In April 1997, Gen. Colin Powell convened the Presidents' Summit for America's Future in Philadelphia. It became known as the "Volunteer Summit." Until the last minute, faith communities were excluded from the plans and ultimately were only minimally represented. In this context the Call to Renewal conceived the "National Summit on the Churches and Welfare Reform," planned for February 1-3, 1999, in Washington, D.C.
It is well known that churches and faith-based organizations have consistently delivered services to needy people. Over the years they have offered prophetic voices of advocacy as well as fed the hungry, clothed the naked, housed the stranger, and visited the sick and imprisoned. From Catholic Charities and the Catholic Worker movement to the Gospel Missions and the Salvation Army, people of faith have sometimes quietly, sometimes not so quietly, been there throughout the years.
While we come together in our various affiliations, we rarely come together as a wholecrossing affiliation, theological, ideological, and political lines. Now more than ever before, crossing those barriers is critical.
As the true impact of the 1996 welfare bill begins to manifest itself, it is important that we strengthen our ties with one another and encourage the ongoing development of a network of faith organizations to monitor the results. We have much to learn from each other, much to share, and many lessons to offer our national leaders. While the welfare bill lacked provisions to track those leaving welfare rolls, we know that more people are just disappearing than are actually finding meaningful living-wage employment. Despite the politicians who would have us believe that "happy days are here again" for America's poor people, and despite all of the best efforts of many, we need to be asking the critical question, Where are they?
We must take this time to listen to and learn from each other. Lives depend upon what we do. It is crucial that we bring our various hands-on experiences together with those who develop policy to create policy recommendations from the ground up. We must lift up "best practices" that offer true models for change in our communities.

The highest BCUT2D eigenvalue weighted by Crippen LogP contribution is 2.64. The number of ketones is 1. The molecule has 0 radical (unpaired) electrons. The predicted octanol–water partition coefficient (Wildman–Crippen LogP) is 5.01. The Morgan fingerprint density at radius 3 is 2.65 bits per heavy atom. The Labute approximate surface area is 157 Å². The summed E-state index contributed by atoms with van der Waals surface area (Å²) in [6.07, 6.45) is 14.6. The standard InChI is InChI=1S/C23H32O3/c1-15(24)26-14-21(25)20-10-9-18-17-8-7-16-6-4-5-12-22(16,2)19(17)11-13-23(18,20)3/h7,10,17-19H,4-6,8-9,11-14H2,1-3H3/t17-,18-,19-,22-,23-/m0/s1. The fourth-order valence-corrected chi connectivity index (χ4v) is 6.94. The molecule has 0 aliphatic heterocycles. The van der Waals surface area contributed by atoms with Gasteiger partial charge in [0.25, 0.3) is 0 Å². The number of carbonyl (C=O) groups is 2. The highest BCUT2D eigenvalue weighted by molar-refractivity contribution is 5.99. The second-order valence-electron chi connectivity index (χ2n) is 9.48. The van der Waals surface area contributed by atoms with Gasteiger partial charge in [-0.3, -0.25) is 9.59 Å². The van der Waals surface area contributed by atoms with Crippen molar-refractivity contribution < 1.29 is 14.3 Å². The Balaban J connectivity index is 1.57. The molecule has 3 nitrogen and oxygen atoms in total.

On February 1-3, 1999, in Washington, D.C., people representing hundreds of faith-based organizations from around the country will come together for a National Summit on the Churches and Welfare Reform. We will begin to strengthen the network of faith-based organizations that are the backbone of welfare-to-work efforts. On the first two days, we will look at best practices across the United States, develop policy recommendations from the ground up, and learn about resource development and other nuts and bolts skills necessary to make faith-based programs work. On the third day, we will take our concerns, recommendations, and witness to Capitol Hill to meet with members of Congress. We have all learned much since the welfare bill passed; now it is time to share those lessons with lawmakers.
Featured speakers will include Mary Jo Bane, Tony Campolo, Sharon Daly, Yvonne Delk, John DiIulio, E.J. Dionne, Bryan Hehir, John Perkins, Rev. Eugene Rivers, and Jim Wallis, with the music of Ken Medema. First-day workshops will look at public policy and examine best practices in child care, family mentoring, juvenile programs, transportation, housing, incarceration, economic development, homelessness, job and life skills, and substance abuse. The second day will cover issues including resource development, partnering with business, capacity building, charitable choice, asset-based community development, social entrepreneurship, and faith-based organizing for social change. We are bringing together the best and brightest as Summit faculty to educate and inspire us for the new millennium.
The setting for this historic gathering is the 4-H Center, located on a scenic 12-acre campus in Chevy Chase, Maryland (adjacent to Washington, D.C.). It offers a comfortable, affordable, and educational environment suitable for this kind of session. The location is self-contained and creates an atmosphere that enhances the possibility for networking and community building.
Mark your calendars today and register for this historic event. The ad on the inside front cover of this magazine contains a registration form. You can call the Call to Renewal office if you need assistance. This is a time to renew, and find encouragement, inspiration, and strength from each other. Be there! Carol Fennelly
Sojourners is an active participant in the Call to Renewal network, providing leadership and organizing support. Write Call to Renewal, 2401 15th St. NW, Washington, DC 20009; call (202) 328-8745; fax (202) 328-8757; e-mail: Call_to_Renewal@convene.com or see the Call to Renewal home page at www.calltorenewal.com.